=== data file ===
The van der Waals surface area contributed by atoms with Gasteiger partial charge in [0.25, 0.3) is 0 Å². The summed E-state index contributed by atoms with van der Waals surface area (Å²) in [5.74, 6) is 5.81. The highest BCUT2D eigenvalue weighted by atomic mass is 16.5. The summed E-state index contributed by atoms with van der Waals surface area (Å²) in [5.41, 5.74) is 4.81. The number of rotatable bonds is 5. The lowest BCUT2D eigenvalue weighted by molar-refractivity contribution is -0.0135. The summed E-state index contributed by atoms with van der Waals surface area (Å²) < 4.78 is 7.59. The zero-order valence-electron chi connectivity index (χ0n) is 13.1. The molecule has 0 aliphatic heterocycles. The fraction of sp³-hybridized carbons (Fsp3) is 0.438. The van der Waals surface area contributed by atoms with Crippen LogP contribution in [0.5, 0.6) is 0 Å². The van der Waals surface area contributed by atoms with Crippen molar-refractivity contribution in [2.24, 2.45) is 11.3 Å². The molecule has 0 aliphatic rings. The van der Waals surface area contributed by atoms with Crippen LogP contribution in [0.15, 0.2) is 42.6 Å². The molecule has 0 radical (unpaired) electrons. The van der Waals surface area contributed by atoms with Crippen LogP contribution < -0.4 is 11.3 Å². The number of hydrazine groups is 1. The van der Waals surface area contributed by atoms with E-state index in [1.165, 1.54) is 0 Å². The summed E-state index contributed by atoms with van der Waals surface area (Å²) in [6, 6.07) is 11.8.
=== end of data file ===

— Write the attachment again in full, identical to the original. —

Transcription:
The van der Waals surface area contributed by atoms with Gasteiger partial charge in [0.25, 0.3) is 0 Å². The summed E-state index contributed by atoms with van der Waals surface area (Å²) in [5.74, 6) is 5.81. The highest BCUT2D eigenvalue weighted by atomic mass is 16.5. The summed E-state index contributed by atoms with van der Waals surface area (Å²) in [5.41, 5.74) is 4.81. The number of rotatable bonds is 5. The lowest BCUT2D eigenvalue weighted by molar-refractivity contribution is -0.0135. The summed E-state index contributed by atoms with van der Waals surface area (Å²) < 4.78 is 7.59. The zero-order valence-electron chi connectivity index (χ0n) is 13.1. The molecule has 0 aliphatic heterocycles. The fraction of sp³-hybridized carbons (Fsp3) is 0.438. The van der Waals surface area contributed by atoms with Crippen LogP contribution in [0.5, 0.6) is 0 Å². The van der Waals surface area contributed by atoms with Crippen molar-refractivity contribution in [2.24, 2.45) is 11.3 Å². The molecule has 0 aliphatic rings. The van der Waals surface area contributed by atoms with Crippen LogP contribution in [0.15, 0.2) is 42.6 Å². The molecule has 0 radical (unpaired) electrons. The van der Waals surface area contributed by atoms with Crippen LogP contribution < -0.4 is 11.3 Å². The number of hydrazine groups is 1. The van der Waals surface area contributed by atoms with E-state index in [1.165, 1.54) is 0 Å². The summed E-state index contributed by atoms with van der Waals surface area (Å²) in [6, 6.07) is 11.8.